Nettle & goose grass ciabatta

It's all about food at the moment, isn't it?! Three weeks at home and we have been experimenting even more than ever with wild food - this time using nettles and cleavers aka goose grass or sticky weed to add to ciabatta. Both of these grow at the back of our flats so it's well worth making use of them.


Nettles are a very good food source - of course nobody wants to get stung so use gloves when picking them or cover your hands with your sleeves. Nettles are most commonly used in teas or soups and they contain vitamin A, various B vitamins, vitamin C, folic acid, iron and magnesium. Apparently they are a good wild food for reducing inflammation amongst other things.



Cleavers or goose grass are those tall weeds we used to throw at people's backs and they would stick to their clothes, hence the name sticky weed (or sticky willy). The whole plant is rich in vitamin C and the stems and leaves are all edible. We have boiled them with our veg until they are tender.



You will need:

600g strong bread flour

1tsp salt

7g instant yeast

400ml lukewarm water

1tsp sugar

100ml olive oil

a handful of nettles

a handful of goose grass


Before we started the ciabatta - we dried and washed the cleavers then put them in our dehydrator and made them into a powder. The powder was whizzed up in a coffee grinder but could have been done in a pestle and mortar.



The nettles were washed and then part-boiled to get rid of the stings. These were then chopped into small pieces.


Ciabatta recipe:

Add the flour, salt, yeast, sugar and dried cleavers powder to a bowl and mix it together.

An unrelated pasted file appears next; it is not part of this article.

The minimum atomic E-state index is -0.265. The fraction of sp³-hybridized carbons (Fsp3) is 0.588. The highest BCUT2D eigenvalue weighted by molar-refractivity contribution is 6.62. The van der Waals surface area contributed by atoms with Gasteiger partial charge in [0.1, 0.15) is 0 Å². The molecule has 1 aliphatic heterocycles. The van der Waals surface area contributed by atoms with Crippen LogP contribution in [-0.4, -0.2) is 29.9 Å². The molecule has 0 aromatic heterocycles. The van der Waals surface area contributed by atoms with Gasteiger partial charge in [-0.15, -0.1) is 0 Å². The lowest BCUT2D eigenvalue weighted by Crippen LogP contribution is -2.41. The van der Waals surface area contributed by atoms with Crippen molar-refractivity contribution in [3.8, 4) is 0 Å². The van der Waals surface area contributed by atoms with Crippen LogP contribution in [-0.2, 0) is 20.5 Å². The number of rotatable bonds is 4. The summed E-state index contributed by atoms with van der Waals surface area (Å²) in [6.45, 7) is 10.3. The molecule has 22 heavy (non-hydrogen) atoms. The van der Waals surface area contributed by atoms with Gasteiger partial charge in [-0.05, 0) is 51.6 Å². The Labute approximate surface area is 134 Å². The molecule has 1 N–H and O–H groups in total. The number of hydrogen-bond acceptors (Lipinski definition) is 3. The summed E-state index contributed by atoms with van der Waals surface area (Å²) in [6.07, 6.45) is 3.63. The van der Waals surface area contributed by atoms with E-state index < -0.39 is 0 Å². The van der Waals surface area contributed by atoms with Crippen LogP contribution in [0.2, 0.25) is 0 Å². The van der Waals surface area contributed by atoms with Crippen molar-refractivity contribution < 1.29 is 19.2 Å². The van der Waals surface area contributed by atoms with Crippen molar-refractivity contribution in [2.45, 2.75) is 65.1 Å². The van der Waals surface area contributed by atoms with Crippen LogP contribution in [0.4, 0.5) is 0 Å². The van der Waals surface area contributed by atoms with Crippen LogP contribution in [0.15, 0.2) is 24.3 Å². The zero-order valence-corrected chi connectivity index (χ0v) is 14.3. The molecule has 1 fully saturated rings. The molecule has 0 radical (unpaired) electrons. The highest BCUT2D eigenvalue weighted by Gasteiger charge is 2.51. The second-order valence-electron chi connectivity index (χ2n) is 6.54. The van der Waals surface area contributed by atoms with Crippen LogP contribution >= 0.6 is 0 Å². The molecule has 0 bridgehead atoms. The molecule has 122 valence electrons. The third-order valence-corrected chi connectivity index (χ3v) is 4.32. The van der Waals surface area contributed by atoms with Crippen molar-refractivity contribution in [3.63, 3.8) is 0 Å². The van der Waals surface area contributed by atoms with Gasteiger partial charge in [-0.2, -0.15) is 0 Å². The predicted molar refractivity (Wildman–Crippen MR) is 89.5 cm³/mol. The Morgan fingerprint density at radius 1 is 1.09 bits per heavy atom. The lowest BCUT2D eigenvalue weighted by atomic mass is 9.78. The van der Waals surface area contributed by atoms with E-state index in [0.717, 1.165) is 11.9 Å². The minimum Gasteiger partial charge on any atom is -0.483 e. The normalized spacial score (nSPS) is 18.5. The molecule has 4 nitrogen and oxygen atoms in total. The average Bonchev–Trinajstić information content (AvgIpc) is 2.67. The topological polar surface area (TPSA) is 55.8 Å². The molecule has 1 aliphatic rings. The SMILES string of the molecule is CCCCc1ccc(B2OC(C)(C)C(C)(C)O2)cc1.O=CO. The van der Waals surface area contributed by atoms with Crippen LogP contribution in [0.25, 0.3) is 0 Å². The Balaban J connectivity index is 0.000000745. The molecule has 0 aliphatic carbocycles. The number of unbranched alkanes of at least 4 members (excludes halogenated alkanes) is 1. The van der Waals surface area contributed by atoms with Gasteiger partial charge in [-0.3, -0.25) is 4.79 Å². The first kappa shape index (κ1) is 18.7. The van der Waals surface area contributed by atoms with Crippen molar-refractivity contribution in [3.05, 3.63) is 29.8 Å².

Tip this onto a clean work surface. Make a well in the middle of the dried ingredients and add the lukewarm water - then add 3 tablespoons of the oil and begin kneading the to form a stretchy dough adding in your nettles as you do this. Do this for around 10 minutes.



Put the dough back into a bowl, cover it with a tea towel and leave it somewhere warm to prove. After an hour it should have doubled in size.



We then halved the dough into two flat loaves and put them on a baking tray and left it to prove for a bit longer (30 minutes).



Preheat your oven to 220 degrees.


Brush the ciabatta dough with some oil and sprinkle on some salt and a bit of dried rosemary if you want to.


Put them in the oven for 25 to 30 minutes (or until golden coloured) and then let them cool. When you tap them they should sound hollow.



This was a big hit. Both were demolished in one evening. We served it with chicken, roasted tomatoes and potatoes with the remainder of the nettles wilted like spinach and our dandelion fritters.



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